As the world was recently witnessing a historic transfer of power from Barrack Obama to President Donald Trump, a political crisis was brewing in Gambia, West Africa in what had threatened to metamorphose into a bloodshed.
With former President and arguably one of Africa’s most feared dictators Yahya Jammeh refusing to relinquish power after a momentous defeat, collaborative and diplomatic efforts finally saw Mr. Jammeh hounded out of office after 22 years of autocratic rule synonymous with plunder of public resources, misuse of state institutions and human rights abuses.
Gambia is a classic case of the power citizens of a country possess when they exercise their civic and democratic right to vote, the triumph of the rule of law- irrespective of how long it takes, and how the possible it is for regional blocs to midwife and shape the destiny of member states if they have teeth to bite.
From the power of the vote demonstrated by the Gambian people, to the integrity embraced by the electoral management to announce the will of the people which saw them flee their country for fear of their lives, to the concerted efforts by the leadership of neighbouring countries to pressure Jammeh to cede power, Gambia has indeed spoken and inspired other countries where vote fraud, rigging and the blatant disregard of the will of the people by authoritarian regimes that it can never be business as usual.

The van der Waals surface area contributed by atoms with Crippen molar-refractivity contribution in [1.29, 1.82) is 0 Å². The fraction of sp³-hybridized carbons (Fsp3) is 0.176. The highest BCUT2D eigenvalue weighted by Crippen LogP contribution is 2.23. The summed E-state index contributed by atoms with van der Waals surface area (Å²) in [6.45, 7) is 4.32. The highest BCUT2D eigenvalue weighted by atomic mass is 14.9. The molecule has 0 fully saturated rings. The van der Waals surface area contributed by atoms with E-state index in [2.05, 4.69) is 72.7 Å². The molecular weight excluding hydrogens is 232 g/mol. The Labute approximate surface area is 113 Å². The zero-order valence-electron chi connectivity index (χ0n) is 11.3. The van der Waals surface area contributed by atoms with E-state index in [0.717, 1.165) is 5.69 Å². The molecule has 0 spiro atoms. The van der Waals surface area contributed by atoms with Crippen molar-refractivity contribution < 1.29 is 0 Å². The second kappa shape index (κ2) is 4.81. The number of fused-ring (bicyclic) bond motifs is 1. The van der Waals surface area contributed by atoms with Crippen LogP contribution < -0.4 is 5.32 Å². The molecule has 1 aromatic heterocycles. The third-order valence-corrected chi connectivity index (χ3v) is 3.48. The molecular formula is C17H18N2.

But what remains the most powerful show of solidarity in the Gambian case was the intervention of the West African regional bloc, Economic Community of West African States, ECOWAS, that has traditionally been known for its no nonsense stand in restoring peace and normalcy since its Nigerian- led interventions in the Liberia and Sierra Leone conflicts.
When it appeared that Jammeh had no intentions of relinquishing power, the ECOWAS contingent moved in but gave Jammeh time to leave peacefully in what has been hailed by pundits as crucial in avoiding a bloodbath. It is perhaps one of the greatest lessons other regional blocs like the East African Community, EAC, and Intergovernmental Authority on Development, IGAD, can borrow a leaf from in addressing the Burundi, Somalia and South Sudan cases where disunity among member states and lack of political will continue to cost hundreds of lives and wanton destruction of property. It is actually possible to get rid of African dictators without bloodshed; Gambia just taught the rest of Africa how to.